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JavaScript Remote Scripting: Reading Data From the Server


Client-server interaction achieved without involving page reloads has become very popular for Web services. This can be handled in a variety of ways. This article covers several of them, starting with Asynchronous JavaScript and XML (AJAX).

Author Info:
By: Alejandro Gervasio
Rating: 5 stars5 stars5 stars5 stars5 stars / 39
September 21, 2005
TABLE OF CONTENTS:
  1. · JavaScript Remote Scripting: Reading Data From the Server
  2. · A non-standard approximation: reading server data with AJAX
  3. · Checking asynchronous http requests: taking a look at the "statusChecker()" function
  4. · Displaying file contents: defining the "createDataContainer()" and "displayData()" functions
  5. · Reusing the source code: listing the full script

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JavaScript Remote Scripting: Reading Data From the Server - A non-standard approximation: reading server data with AJAX
(Page 2 of 5 )

As I said in the introduction of the article, the first client-based remote scripting method that I'll explain, in order to retrieve data from the server, is AJAX. The starting point to illustrate the functionality of this approach for making http requests will be developing an extensible JavaScript application, which fetches data from a text file and builds a simple news rotator.

Since the script is flexible enough, at the end of the example you'll be able to modify the source code to extend its functionality for working directly with database tables.

Before I start writing down the relevant functions that integrate the application, I'd like to go over a few basic requirements of which you should be aware. Since the script will implement XMLHttpRequest objects, I'll use exceptions to handle the pertinent browser incompatibilities and instantiate cross-browser objects, thus a basic knowledge of "try-catch" block combinations will be required.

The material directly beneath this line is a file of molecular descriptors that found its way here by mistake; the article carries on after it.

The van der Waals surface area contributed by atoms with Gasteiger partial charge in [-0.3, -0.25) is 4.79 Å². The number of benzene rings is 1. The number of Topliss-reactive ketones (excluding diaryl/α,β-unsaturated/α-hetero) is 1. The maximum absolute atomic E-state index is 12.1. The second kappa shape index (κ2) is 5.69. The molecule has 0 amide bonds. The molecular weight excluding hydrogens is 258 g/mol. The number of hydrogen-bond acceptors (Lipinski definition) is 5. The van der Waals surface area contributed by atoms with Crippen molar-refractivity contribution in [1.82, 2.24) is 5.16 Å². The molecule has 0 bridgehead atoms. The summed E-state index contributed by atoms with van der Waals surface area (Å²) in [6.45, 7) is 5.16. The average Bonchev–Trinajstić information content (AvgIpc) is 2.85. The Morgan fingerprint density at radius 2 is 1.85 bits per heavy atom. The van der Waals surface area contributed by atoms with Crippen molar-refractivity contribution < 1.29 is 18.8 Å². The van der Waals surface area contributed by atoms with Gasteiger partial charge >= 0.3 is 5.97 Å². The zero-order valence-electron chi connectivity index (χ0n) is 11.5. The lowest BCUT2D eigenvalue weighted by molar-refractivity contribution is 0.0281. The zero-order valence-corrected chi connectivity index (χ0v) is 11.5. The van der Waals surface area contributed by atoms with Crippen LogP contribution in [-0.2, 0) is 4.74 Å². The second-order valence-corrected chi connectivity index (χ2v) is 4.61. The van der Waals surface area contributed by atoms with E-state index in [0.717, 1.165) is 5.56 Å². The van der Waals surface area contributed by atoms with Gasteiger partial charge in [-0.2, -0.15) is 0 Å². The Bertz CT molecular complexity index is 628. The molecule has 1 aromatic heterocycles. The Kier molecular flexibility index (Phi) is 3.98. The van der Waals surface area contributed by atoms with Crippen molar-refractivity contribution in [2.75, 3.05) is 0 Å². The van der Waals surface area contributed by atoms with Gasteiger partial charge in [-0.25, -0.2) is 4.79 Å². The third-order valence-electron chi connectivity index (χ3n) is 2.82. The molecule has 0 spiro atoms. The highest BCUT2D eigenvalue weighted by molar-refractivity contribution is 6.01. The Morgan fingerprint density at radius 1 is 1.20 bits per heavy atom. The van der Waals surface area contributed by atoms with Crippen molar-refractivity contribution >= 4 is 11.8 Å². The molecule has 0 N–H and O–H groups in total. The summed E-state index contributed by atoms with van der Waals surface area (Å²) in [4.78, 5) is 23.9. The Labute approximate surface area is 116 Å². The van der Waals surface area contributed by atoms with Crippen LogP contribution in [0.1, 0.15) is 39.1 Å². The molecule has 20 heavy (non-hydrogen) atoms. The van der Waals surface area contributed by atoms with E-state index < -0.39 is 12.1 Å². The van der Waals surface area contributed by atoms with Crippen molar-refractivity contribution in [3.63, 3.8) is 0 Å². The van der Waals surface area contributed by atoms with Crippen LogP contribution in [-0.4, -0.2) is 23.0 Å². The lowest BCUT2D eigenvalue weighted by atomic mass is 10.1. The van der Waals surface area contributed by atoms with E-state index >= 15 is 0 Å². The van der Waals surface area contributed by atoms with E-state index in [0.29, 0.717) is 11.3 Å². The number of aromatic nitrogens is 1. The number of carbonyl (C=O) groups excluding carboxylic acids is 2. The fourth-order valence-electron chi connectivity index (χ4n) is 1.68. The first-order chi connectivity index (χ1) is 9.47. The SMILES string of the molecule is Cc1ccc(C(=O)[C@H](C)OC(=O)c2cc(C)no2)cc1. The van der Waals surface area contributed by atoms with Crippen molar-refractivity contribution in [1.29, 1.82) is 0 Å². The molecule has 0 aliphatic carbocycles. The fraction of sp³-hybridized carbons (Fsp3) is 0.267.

Having said that, the first function to be written, tasked with sending http requests for a given file, is "sendRequest()" and looks like this:

function sendRequest(doc){
    // check for existing requests
    if(xmlobj!=null&&xmlobj.readyState!=0&&xmlobj.readyState!=4){
        xmlobj.abort();
    }
    try{
        // instantiate object for Firefox, Nestcape, etc.
        xmlobj=new XMLHttpRequest();
    }
    catch(e){
        try{
            // instantiate object for Internet Explorer
            xmlobj=new ActiveXObject('Microsoft.XMLHTTP');
        }
        catch(e){
            // Ajax is not supported by the browser
            xmlobj=null;
            return false;
        }
    }
    // assign state handler
    xmlobj.onreadystatechange=stateChecker;
    // open socket connection
    xmlobj.open('GET',doc,true);
    // send request
    xmlobj.send(null);
}

Now that the above function has been defined, let's spend a few minutes discussing its corresponding logic.

Stripped down to its bare bones, the "sendRequest()" function performs two clearly delineated tasks. The first one consists of instantiating an XMLHttpRequest object, by wrapping the lines responsible for object creation into a couple of "try" blocks. As I said previously, cross-browser object instantiation is handled by native JavaScript exceptions, so the "try-catch" block combination takes care of creating the appropriate objects in all the possible cases.

On top of the function's code I included a checking line to verify whether there are existing connections. As a result, whenever the function is called, any existing requests will be cancelled by using the abort() method. This might seem like a trivial task, but checking code is required to handle the limitations imposed by JavaScript http requests, since they allow you to work with only one object at a time.

By returning to the tasks performed by the function, once the appropriate object has been created, the "stateChecker()" function is assigned to the "onreadystatechange" event handler. Then, a socket connection is opened for performing a GET request, in order to retrieve the contents of the file passed in as an argument to the function. Finally, the request is sent out by using the send() method.

Now that you know how the "sendRequest()" function does its thing, first by creating cross-browser XMLHttpRequest objects, and second by making GET requests to retrieve the contents of a given file, it's time to have a look at the next function, "statusChecker()", which is tasked with verifying the status of the current request.


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